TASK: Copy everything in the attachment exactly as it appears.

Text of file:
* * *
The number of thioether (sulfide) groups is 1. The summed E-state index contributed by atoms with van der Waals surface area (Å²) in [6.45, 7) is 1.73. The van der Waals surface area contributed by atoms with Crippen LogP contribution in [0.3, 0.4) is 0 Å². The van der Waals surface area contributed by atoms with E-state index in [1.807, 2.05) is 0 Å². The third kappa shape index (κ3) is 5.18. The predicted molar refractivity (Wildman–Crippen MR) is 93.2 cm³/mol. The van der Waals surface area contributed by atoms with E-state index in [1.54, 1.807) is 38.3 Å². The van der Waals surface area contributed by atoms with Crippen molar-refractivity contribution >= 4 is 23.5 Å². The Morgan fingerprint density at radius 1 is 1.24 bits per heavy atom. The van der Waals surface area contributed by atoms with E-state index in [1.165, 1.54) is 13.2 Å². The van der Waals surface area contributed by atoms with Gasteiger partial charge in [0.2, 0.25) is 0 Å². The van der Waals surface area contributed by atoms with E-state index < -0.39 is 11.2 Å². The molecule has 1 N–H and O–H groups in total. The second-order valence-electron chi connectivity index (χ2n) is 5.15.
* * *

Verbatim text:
The number of thioether (sulfide) groups is 1. The summed E-state index contributed by atoms with van der Waals surface area (Å²) in [6.45, 7) is 1.73. The van der Waals surface area contributed by atoms with Crippen LogP contribution in [0.3, 0.4) is 0 Å². The van der Waals surface area contributed by atoms with E-state index in [1.807, 2.05) is 0 Å². The third kappa shape index (κ3) is 5.18. The predicted molar refractivity (Wildman–Crippen MR) is 93.2 cm³/mol. The van der Waals surface area contributed by atoms with E-state index in [1.54, 1.807) is 38.3 Å². The van der Waals surface area contributed by atoms with Crippen molar-refractivity contribution >= 4 is 23.5 Å². The Morgan fingerprint density at radius 1 is 1.24 bits per heavy atom. The van der Waals surface area contributed by atoms with E-state index in [1.165, 1.54) is 13.2 Å². The van der Waals surface area contributed by atoms with Gasteiger partial charge in [0.2, 0.25) is 0 Å². The van der Waals surface area contributed by atoms with E-state index < -0.39 is 11.2 Å². The molecule has 1 N–H and O–H groups in total. The second-order valence-electron chi connectivity index (χ2n) is 5.15.